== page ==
Some property owners will not allow me to unearth buried stones at all. I ask a lot of questions before I unload all my equipment. They just believe it is sacred ground and should not be disturbed. I respect this. Property owners are reluctant to talk with me, initially, as they are neglecting the cemeteries and think I am there to report and harass them. I really don't care about the up keep--{That's my next project) I just want pictures to take home with me.

My mysterious encounters:
 
Lucy Run-there was definitely someone there with me in the old section, standing right behindx me-constantly on different visits. It was a distraction. I got tired of turning and looking. 

The orbs (sphere globes thought to be spirits) were tremendous at Clark private cemetery, along with wild turkeys-I kept these pictures.
Swope Cemetery-I have an orb picture -when enlarged is an angel flying-really-no joke.

  The saddest part of my adventure is when I find a whole family of children that die within days or months of one another. Jordan and McCollum Cemeteries have some of these families. We sometimes discuss each family and try and determine just what happened .
    .

People ask me all the time, "don't you get scared being out there all alone?" I think, alone? I am with all your ancestors.

 

I have a special form I use for If recording picture numbers and stone information. I am pretty organized in recording the information and spend a lot of time typing up the information.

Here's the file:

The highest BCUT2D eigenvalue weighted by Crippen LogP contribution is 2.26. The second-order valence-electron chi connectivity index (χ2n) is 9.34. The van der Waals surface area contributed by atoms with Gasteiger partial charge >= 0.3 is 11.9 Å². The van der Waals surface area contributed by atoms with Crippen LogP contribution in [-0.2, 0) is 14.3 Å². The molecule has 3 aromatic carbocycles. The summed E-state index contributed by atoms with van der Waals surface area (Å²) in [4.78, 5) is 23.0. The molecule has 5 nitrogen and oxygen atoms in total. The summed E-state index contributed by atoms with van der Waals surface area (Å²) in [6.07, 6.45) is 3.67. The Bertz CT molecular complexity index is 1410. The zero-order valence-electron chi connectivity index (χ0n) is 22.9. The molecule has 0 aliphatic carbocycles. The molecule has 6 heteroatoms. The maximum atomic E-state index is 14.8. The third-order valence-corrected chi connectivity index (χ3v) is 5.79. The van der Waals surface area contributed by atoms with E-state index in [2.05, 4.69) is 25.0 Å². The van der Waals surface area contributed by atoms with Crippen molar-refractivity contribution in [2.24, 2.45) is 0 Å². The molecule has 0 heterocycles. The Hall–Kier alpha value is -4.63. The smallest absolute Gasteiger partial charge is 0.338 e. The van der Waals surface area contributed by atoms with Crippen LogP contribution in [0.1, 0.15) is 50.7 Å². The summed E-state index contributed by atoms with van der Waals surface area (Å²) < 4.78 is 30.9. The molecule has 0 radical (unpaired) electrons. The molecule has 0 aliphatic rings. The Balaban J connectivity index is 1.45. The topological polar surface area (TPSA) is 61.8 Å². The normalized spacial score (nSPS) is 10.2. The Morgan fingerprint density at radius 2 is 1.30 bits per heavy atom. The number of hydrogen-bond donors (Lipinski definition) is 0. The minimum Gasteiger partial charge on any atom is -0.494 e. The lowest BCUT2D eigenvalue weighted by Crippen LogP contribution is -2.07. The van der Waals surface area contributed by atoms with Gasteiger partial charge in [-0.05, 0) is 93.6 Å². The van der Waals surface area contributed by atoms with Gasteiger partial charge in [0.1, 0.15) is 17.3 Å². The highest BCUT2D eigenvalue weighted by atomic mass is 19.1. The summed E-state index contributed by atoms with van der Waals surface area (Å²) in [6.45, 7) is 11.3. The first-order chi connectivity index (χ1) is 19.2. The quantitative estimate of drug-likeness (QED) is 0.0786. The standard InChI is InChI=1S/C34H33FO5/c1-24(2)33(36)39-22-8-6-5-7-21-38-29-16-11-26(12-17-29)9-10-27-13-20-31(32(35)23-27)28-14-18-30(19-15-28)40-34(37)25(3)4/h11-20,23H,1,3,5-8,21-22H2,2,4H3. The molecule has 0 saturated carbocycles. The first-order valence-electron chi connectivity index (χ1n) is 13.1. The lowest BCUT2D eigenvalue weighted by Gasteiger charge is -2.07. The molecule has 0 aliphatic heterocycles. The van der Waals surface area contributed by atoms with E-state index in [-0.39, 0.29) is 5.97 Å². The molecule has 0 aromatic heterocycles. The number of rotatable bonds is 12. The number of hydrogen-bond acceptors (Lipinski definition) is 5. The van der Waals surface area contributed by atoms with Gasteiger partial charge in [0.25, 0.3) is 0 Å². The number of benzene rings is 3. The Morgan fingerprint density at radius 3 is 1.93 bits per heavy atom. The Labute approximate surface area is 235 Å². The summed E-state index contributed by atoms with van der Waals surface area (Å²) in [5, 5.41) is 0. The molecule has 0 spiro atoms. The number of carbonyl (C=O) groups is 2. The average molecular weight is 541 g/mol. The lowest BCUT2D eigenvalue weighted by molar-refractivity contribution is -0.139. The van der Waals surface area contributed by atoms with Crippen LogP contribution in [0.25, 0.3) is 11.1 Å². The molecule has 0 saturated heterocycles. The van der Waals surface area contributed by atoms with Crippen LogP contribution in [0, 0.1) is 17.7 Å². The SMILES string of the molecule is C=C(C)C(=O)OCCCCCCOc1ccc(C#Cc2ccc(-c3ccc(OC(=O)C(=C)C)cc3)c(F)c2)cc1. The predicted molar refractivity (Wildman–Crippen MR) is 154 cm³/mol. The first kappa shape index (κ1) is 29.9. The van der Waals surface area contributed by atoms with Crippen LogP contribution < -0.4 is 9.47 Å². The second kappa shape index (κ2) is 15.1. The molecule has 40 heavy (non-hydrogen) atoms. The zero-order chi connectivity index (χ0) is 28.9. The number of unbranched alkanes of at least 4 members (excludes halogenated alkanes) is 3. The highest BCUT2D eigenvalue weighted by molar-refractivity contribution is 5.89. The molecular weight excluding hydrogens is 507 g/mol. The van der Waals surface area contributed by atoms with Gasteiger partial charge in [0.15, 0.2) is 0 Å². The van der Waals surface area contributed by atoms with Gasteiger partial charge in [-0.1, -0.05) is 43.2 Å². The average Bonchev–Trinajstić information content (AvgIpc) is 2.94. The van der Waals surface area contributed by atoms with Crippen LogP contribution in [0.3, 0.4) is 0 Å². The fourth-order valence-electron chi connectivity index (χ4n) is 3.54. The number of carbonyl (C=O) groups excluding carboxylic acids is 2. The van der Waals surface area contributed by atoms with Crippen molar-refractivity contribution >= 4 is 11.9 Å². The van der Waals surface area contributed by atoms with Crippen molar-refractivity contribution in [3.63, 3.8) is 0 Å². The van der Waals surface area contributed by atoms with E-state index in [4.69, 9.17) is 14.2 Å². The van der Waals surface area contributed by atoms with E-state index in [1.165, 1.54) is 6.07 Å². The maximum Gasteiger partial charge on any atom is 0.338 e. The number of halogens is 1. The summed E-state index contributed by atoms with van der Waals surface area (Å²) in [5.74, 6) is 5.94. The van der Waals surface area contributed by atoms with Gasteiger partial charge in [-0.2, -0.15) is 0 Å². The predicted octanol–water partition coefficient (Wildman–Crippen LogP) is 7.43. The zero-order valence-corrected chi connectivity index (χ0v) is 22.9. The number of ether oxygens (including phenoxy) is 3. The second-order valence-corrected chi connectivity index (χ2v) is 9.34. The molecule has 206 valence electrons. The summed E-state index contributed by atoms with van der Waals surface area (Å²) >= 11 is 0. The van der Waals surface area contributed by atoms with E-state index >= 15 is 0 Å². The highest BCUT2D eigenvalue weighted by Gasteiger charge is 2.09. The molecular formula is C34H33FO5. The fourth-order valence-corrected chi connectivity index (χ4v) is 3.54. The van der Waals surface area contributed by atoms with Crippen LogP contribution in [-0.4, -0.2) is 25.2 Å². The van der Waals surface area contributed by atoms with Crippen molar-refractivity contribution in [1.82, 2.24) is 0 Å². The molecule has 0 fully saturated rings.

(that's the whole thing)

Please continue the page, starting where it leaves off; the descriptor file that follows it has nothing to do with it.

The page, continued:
My friends say I have a good sense of where a buried stone is and can't believe how I find them-it is xcommon sense. If the broken base is there, I just probe in front and back of the base-you will usually find the buried stone. Probe deep, as they can be up to 8 inches in the earth. You have to be very careful as you dig, pull the stone up in the middle not at the top or bottom end-that way you do not break it. Look at the placement of stones. If they are lined up in a row, probe between open sections of this row-you will hit one.
   I spend a lot of time driving in circles- up and down roads. So if you see someone in a black car, mud on the tires, with pajamas on, a headband and a sign in the back window that says, " Clermont County Genealogical Society Cemetery Photo Project"-that's me- wave.

I believe our ancestors are glad we are visiting.
"They say in 100 years you are no longer in anyone's thoughts. This is incorrect: Today and tomorrow we are reading, recording and photographing each burial-we are remembering them all-they are in our thoughts-some of them are 200 years old. "